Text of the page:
VENEZUELAN PRESIDENT Hugo Chavez took his stand-up act to New York on Wednesday and just killed 'em, waking up a sleepy General Assembly crowd with zinging one-liners likening President Bush to the devil. It was the crowning stop in a comedy world tour that has been busting up audiences from Iran to China, fitting for a man running against a comedian in Venezuela's upcoming presidential election.
Chavez's anti-American tirades may be a hit in much of the developing world, but few sane people will be laughing if he achieves his appallingly realistic goal of winning a rotating seat on the U.N. Security Council.
Venezuela is seeking a two-year slot on the 15-member council. Such seats are awarded on a regional basis; the other Latin American candidate, Guatemala, is heavily backed by the United States. Chavez over the last several months has made beating Guatemala his major foreign policy goal, traveling the world (mostly to drum up support from staunch U.S. foes such as Iran and Syria) and signing oil deals to buy votes. It seems to have paid off; Venezuela is believed to have the majority of the General Assembly on its side, though it will need a two-thirds vote to prevail.
Having Venezuela on the Security Council wouldn't recast the U.N. in Chavez's image, nor would it seriously impede the democratic world. Rotating members don't have the veto power of permanent Security Council fixtures Britain, China, France, Russia and the United States. But it would provide an international forum for Chavez's diatribes, one that he plans to take advantage of personally, and he could delay important initiatives like curbing Iran's nuclear ambitions or deploying U.N. troops in Darfur.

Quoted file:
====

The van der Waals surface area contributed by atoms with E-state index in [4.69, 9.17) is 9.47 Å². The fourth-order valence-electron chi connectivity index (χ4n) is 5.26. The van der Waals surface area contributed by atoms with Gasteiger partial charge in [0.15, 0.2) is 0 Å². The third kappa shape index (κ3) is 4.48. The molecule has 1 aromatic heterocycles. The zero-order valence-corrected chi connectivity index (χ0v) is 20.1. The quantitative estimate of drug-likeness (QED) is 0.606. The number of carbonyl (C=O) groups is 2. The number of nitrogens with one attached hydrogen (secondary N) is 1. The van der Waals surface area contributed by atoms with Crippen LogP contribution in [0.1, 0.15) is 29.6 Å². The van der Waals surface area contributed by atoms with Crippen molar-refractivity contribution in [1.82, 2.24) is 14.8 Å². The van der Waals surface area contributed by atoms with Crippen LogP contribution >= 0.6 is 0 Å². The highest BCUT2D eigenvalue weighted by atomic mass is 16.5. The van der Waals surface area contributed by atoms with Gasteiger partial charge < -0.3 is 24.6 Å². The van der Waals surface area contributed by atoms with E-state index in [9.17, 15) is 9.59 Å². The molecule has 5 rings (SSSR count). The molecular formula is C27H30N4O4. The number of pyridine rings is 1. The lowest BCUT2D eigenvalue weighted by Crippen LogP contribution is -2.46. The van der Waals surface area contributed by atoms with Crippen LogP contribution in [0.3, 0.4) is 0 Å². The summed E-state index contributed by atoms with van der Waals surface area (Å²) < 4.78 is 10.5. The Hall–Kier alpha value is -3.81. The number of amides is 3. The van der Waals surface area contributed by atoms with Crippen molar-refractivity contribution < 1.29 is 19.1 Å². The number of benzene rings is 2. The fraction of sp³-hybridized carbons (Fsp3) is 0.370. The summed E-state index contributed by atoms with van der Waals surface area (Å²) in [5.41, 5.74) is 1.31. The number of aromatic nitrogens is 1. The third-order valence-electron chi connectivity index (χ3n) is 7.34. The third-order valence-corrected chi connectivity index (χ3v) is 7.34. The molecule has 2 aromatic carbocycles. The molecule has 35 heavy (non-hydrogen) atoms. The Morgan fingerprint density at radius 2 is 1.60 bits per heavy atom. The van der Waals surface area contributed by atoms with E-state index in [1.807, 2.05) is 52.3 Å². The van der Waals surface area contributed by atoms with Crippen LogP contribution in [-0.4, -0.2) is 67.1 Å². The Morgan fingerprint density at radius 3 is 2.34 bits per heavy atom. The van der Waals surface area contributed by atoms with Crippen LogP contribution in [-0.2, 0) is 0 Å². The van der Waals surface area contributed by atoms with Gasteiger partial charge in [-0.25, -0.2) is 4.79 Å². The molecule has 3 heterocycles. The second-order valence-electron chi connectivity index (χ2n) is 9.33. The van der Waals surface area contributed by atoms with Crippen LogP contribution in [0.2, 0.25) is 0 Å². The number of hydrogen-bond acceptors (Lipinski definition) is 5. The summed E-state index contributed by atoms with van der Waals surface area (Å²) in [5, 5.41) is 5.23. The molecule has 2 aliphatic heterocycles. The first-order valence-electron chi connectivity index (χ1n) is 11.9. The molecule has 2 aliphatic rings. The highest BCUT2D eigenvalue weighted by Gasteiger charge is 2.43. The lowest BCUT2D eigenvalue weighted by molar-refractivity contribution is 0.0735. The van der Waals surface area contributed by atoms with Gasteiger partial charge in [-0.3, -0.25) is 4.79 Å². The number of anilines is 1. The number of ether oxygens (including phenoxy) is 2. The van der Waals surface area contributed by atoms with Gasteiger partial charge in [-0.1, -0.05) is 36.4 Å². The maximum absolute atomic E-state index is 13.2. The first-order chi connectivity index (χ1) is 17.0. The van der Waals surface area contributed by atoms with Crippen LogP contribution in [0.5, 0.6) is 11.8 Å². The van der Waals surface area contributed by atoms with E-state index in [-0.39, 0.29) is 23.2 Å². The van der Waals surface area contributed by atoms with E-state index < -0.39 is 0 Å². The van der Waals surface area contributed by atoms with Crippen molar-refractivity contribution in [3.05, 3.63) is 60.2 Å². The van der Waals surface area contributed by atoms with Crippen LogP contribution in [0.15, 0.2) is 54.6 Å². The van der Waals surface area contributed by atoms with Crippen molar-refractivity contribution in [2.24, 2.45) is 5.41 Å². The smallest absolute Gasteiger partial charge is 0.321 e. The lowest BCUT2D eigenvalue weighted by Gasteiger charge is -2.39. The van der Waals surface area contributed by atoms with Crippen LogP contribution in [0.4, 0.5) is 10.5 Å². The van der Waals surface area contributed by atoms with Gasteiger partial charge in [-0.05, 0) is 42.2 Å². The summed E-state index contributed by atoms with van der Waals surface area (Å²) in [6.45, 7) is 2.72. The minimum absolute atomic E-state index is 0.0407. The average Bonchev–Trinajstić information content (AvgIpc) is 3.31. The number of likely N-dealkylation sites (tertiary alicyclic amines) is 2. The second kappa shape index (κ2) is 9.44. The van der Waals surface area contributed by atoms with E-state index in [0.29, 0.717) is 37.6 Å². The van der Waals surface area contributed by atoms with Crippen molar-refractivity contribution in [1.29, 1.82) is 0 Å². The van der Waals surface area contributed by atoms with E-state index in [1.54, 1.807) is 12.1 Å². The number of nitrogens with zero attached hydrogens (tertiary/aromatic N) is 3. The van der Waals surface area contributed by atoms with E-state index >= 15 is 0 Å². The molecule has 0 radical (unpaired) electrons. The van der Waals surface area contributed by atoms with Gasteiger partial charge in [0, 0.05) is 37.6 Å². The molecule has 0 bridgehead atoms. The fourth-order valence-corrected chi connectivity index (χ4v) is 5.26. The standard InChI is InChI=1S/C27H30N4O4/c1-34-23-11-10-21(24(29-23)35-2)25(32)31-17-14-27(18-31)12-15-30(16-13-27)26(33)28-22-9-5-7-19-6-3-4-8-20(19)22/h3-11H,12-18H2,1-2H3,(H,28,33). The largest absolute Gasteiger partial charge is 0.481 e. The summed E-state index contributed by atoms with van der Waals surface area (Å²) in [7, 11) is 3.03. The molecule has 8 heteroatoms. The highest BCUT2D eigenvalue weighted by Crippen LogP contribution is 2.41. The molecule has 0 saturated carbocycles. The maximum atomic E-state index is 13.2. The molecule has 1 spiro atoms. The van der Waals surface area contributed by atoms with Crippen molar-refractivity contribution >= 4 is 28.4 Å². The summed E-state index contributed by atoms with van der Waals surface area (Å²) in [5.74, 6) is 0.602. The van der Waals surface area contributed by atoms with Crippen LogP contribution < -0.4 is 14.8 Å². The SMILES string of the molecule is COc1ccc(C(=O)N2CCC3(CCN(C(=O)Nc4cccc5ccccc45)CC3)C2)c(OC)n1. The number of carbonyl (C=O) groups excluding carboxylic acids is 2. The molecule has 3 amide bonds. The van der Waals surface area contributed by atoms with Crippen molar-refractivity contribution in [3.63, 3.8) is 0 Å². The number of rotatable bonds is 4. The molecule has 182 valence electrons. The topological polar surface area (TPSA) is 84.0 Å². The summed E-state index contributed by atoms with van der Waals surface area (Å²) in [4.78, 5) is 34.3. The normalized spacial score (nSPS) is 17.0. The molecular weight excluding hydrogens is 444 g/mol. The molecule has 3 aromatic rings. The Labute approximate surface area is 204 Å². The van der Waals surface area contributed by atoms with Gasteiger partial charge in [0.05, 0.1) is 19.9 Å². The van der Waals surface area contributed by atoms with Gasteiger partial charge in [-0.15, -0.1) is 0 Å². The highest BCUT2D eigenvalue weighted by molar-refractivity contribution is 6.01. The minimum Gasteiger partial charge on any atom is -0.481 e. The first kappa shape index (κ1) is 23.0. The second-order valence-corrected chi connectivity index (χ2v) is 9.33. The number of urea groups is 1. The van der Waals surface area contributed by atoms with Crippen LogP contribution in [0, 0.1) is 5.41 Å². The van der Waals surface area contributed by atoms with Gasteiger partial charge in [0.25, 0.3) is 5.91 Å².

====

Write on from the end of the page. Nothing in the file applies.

Chavez has been generous in spreading his oil wealth to his neighbors, and tweaking Uncle Sam is a cheap way to win political support in Latin America. But Wednesday's performance should make more moderate heads of state, such as Brazilian President Luiz Inacio Lula da Silva, wonder if they really want to be represented in a critical international body by the clown prince of Caracas. And a nuclear-armed Iran or North Korea is not in the interest of anybody.
If Latin America doesn't have a consensus choice for the U.N. seat by Oct. 16, it will come down to a secret ballot by the General Assembly. In case of deadlock, which seems probable, a third country may well emerge as the winner. Uruguay and the Dominican Republic are considered the two most likely candidates, and either would be better than Venezuela. Chavez might seem like a laugh riot today, but after two years of gridlock and shenanigans on the Security Council, the joke would wear pretty thin.